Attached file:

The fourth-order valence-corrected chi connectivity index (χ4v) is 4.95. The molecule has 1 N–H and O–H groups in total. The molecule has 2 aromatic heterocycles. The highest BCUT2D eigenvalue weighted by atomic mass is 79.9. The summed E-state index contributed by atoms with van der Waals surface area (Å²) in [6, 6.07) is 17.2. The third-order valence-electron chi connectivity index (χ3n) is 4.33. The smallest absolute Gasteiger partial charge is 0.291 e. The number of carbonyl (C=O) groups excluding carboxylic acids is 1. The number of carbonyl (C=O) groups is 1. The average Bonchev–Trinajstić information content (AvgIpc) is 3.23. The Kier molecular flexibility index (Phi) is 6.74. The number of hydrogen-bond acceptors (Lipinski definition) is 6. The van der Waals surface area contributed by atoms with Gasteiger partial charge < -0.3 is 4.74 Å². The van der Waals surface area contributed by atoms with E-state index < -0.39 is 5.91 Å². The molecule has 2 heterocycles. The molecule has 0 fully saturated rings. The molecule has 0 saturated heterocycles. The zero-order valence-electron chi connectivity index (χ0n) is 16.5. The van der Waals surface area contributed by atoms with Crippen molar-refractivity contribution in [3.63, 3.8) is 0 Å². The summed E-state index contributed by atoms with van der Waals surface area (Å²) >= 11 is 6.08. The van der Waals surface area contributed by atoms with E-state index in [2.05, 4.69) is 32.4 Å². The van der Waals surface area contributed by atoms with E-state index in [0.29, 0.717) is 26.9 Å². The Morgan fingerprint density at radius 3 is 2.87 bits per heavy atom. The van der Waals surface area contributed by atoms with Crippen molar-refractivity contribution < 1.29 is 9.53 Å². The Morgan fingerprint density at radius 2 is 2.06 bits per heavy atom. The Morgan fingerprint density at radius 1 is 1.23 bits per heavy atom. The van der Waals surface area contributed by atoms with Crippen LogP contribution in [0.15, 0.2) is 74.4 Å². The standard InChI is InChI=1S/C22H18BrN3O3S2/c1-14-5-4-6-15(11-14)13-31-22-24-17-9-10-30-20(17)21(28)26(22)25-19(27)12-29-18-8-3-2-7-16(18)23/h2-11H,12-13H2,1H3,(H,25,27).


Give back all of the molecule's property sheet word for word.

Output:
The fourth-order valence-corrected chi connectivity index (χ4v) is 4.95. The molecule has 1 N–H and O–H groups in total. The molecule has 2 aromatic heterocycles. The highest BCUT2D eigenvalue weighted by atomic mass is 79.9. The summed E-state index contributed by atoms with van der Waals surface area (Å²) in [6, 6.07) is 17.2. The third-order valence-electron chi connectivity index (χ3n) is 4.33. The smallest absolute Gasteiger partial charge is 0.291 e. The number of carbonyl (C=O) groups excluding carboxylic acids is 1. The number of carbonyl (C=O) groups is 1. The average Bonchev–Trinajstić information content (AvgIpc) is 3.23. The Kier molecular flexibility index (Phi) is 6.74. The number of hydrogen-bond acceptors (Lipinski definition) is 6. The van der Waals surface area contributed by atoms with Gasteiger partial charge < -0.3 is 4.74 Å². The van der Waals surface area contributed by atoms with E-state index < -0.39 is 5.91 Å². The molecule has 2 heterocycles. The molecule has 0 fully saturated rings. The molecule has 0 saturated heterocycles. The zero-order valence-electron chi connectivity index (χ0n) is 16.5. The van der Waals surface area contributed by atoms with Crippen molar-refractivity contribution in [3.63, 3.8) is 0 Å². The summed E-state index contributed by atoms with van der Waals surface area (Å²) >= 11 is 6.08. The van der Waals surface area contributed by atoms with E-state index in [2.05, 4.69) is 32.4 Å². The van der Waals surface area contributed by atoms with E-state index in [0.29, 0.717) is 26.9 Å². The Morgan fingerprint density at radius 3 is 2.87 bits per heavy atom. The van der Waals surface area contributed by atoms with Crippen molar-refractivity contribution < 1.29 is 9.53 Å². The Morgan fingerprint density at radius 2 is 2.06 bits per heavy atom. The Morgan fingerprint density at radius 1 is 1.23 bits per heavy atom. The van der Waals surface area contributed by atoms with Crippen LogP contribution in [0.15, 0.2) is 74.4 Å². The standard InChI is InChI=1S/C22H18BrN3O3S2/c1-14-5-4-6-15(11-14)13-31-22-24-17-9-10-30-20(17)21(28)26(22)25-19(27)12-29-18-8-3-2-7-16(18)23/h2-11H,12-13H2,1H3,(H,25,27).